Leah Baker is an excellent example of what can be achieved with persistence, passion, and the right mindset for transition and growth. With over a decade of experience in traditional banking, Leah was already a leader in her prior career. However, she decided to take the initiative to follow her dream of building a Fintech company (a portmanteau of “financial technology”) and learnt how to code. She started her new journey with the Institute of Data’s in-depth Software Engineering course.
The course content, spread over 12 weeks, is designed to give busy professionals like Leah the right skills that are in demand with modern businesses. The overall program not only comprised an industry-recognised certification and practical learning modules, but it had other features like the pre-work sections at the start and the job outcome resources that support graduates in finding work after graduation.
We recently caught up with Leah to congratulate her on her new career and discussed what the transition journey has been like for her.
1. What made you take the initiative to pursue our software engineering course?
It was my interest in Fintechs. I had always wanted to create a similar company or work as part of one. It materialised perfectly because, currently, I am working for a Fintech company. There was also this push to move out of traditional banking, which was my career before tech.
2. Considering this career transition and the learning curve, what would you say has been the highlight of your journey?
It is the entire learning curve. I have had a sales focus most of my career, and I did not know if I could use my core skill set well. Initially, I also felt challenged because I did not know much about software development, but once I got the hang of it, I felt much more comfortable.
3. What was the most challenging part of the course for you?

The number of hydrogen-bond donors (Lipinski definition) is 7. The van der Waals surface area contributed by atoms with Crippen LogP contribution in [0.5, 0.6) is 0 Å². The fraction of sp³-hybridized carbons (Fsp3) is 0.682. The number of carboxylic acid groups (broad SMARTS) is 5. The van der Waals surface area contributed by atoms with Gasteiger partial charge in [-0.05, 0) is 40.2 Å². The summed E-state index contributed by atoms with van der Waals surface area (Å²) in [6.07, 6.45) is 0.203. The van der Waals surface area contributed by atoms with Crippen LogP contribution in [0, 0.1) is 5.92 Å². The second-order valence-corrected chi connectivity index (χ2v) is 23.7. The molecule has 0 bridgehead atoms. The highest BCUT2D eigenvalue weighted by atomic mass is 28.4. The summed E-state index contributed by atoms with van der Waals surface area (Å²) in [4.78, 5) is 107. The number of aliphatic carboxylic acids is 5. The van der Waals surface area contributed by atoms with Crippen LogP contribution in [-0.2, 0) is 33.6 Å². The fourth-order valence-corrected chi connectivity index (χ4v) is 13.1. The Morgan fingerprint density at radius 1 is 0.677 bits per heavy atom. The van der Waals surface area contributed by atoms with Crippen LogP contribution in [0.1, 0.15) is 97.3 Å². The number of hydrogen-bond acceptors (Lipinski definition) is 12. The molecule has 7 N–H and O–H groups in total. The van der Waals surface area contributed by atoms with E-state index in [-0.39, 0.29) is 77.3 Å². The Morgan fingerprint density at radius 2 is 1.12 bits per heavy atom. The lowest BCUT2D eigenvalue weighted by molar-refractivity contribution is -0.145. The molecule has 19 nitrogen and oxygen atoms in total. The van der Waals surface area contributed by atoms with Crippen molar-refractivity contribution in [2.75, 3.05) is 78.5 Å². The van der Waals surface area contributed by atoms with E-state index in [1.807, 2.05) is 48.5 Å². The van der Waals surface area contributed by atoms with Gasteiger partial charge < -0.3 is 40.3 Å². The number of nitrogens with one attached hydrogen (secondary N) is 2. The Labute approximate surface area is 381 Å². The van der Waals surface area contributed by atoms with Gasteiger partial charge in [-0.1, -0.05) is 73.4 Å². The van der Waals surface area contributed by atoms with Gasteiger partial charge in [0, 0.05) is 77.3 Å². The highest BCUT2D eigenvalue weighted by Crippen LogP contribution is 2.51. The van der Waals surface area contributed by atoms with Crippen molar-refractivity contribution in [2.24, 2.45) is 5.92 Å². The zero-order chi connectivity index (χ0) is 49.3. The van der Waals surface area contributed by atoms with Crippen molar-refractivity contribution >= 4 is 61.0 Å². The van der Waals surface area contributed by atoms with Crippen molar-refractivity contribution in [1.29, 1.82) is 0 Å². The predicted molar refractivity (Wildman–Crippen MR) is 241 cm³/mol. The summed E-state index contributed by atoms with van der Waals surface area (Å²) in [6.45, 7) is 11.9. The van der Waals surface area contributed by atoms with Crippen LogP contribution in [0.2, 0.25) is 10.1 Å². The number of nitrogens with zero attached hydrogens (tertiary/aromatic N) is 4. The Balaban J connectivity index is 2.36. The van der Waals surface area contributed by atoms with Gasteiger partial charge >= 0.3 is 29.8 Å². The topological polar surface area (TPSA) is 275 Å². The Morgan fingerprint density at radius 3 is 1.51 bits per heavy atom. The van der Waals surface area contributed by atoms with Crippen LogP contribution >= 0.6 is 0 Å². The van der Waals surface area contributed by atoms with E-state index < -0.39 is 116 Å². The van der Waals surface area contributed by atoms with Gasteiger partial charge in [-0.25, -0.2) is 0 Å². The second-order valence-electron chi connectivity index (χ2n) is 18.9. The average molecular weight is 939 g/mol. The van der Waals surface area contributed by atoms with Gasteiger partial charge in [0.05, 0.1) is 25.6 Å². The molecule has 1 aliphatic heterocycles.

I think the most challenging part was probably learning how to code. It was difficult to fit into everything initially because the career transition was fast-paced, and just like learning any other critical skill, it was pretty stressful and full-on. But I got through and am glad to have graduated!
4. What was your experience with the trainer and their overall methodology?
I felt that I had an excellent trainer, and he was phenomenal as a software developer. Still, the experience was a little different from a standard classroom and it was challenging. However, learning under someone who knows what they are doing in that domain is essential because it improves the learning experience.
5. What was your support system like when tackling the course?
My husband was my biggest support system throughout the course, and I think the timeframe was also ideal in my case, with a commitment of just six months.
I think it is particularly useful to get the essential skills in a smaller time frame, as it helps to build a foundation that gets you going.
6. Let’s talk about the capstone project. What was your thought process behind deciding what to build, and what was your experience building your first app?
For my capstone project, I built an app that could be used to trade shares on the stock market. While it looks quite basic at first glance, it was pretty complicated to build in the background.
I felt it was essential to keep it basic as my first app to ensure it worked, but it ticked many necessary boxes, such as crowd capability and having a database. It was an excellent learning experience.
7. Why did you choose that topic for your capstone project?
I think it was because of that Fintech goal, in a sense. I have worked in finance for over 12 years and understand things like banking, trading, and the financial markets. However, I had never had the tech influence in the solutions I created until I took this course and built the capstone.
8. How has software engineering helped you excel in your current role?
Currently, I am the head of healthcare technology at Vestone Capital. Since I work in healthcare tech, my primary focus is to maintain the finance for the medical equipment in the firm.
For example, if we are advancing to incorporate new capabilities, I can understand what the Chief Technology Officer (CTO) is trying to convey.
9. What is your advice for professionals like yourself who wish to transition into software engineering?
It is important to remember that it is okay not to know everything. No one in the technology industry does, but the critical skill every successful professional does have is problem-solving.
I would also recommend doing all the pre-work and understanding the essential concepts before you begin. If you can keep up with every part of the course, you learn a lot more.
If you are looking for a career transition into tech and pursuing your dream job, book a career consultation with one of our experts at the Institute of Data and start your journey with a complete roadmap!
You can connect with Leah Baker and follow her professional journey on LinkedIn.